In this age of modern electronics and technophilia, anyone can pick up a hand-held and make a movie. However, this phenomenon increases possibility of an indirect relationship between the numbers of films out there and their level of quality. Thus, the more people who decide to pick up camcorders, the more likely that what they are filming is crap.
This was not the case for first-time British filmmaker Marc Singer when he lugged some camera equipment into the caverns of the Amtrak tunnels in New York to shoot a film about the small shanty population of squatters that lived there. All odds were against him, with little experience and a crew made up of the homeless people on which his documentary was based. Still and all, Singer’s Dark Days is one of most artistic, stimulating, and important modern documentaries that I have had the pleasure of viewing.
Daze: Why did you decide to make a film about the people living in the tunnel?
Singer: I wanted to make the film because I wanted to get them out of the tunnel. At the same time, they [the people living in the tunnel] would be the entire film crew and that way they’d help themselves get out.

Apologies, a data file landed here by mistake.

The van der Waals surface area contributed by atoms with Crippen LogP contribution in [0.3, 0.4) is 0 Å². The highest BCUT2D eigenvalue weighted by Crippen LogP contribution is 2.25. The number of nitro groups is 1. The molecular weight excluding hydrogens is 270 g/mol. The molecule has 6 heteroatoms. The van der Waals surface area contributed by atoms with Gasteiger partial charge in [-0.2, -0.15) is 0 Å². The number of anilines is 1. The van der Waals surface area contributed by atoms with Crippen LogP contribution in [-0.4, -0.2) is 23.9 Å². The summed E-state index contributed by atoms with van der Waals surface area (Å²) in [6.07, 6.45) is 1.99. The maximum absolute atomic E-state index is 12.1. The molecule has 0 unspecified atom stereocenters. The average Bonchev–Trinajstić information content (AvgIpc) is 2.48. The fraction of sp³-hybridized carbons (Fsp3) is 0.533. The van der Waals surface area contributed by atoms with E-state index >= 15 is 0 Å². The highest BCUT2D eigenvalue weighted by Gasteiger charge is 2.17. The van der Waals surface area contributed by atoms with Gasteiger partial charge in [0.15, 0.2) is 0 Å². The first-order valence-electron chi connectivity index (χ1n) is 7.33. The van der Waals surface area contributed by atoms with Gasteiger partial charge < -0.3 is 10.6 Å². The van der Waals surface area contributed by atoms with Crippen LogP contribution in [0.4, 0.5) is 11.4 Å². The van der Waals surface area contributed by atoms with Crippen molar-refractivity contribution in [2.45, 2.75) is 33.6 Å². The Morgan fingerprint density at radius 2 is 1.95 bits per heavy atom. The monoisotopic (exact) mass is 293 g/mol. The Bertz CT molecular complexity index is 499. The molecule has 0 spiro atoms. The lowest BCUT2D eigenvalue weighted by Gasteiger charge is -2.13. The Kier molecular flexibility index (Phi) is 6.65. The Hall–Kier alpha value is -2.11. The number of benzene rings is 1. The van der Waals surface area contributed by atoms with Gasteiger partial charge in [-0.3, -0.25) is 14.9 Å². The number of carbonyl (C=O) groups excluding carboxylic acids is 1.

D: Why did you choose to shoot in black and white?
Singer: A friend of mine asked, “Well, what are you gonna shoot on?” And I said, “I have no idea.” And he said, “Well, if you shoot on color and you don’t know what you’re doing, you’re going to fuck it all up. It’s gonna come out green, or it’s going to come out red.” And I said, “Ahhh.” He said, “If you shoot black and white, you can still fuck it up, but it will still look pretty cool.” So we shot in black and white. In hindsight, it was fantastic. It really worked because it really, I mean the tunnels were black and white.
D: The filmmaker’s presence is never alluded to in the film. Why?
Singer: It wasn’t a film about me. I didn’t say I’m going to make a film about myself filming. I hate when some people do that. I mean, some people do it quite well and get away with it. But, it’s not about you, it’s about who you’re filming.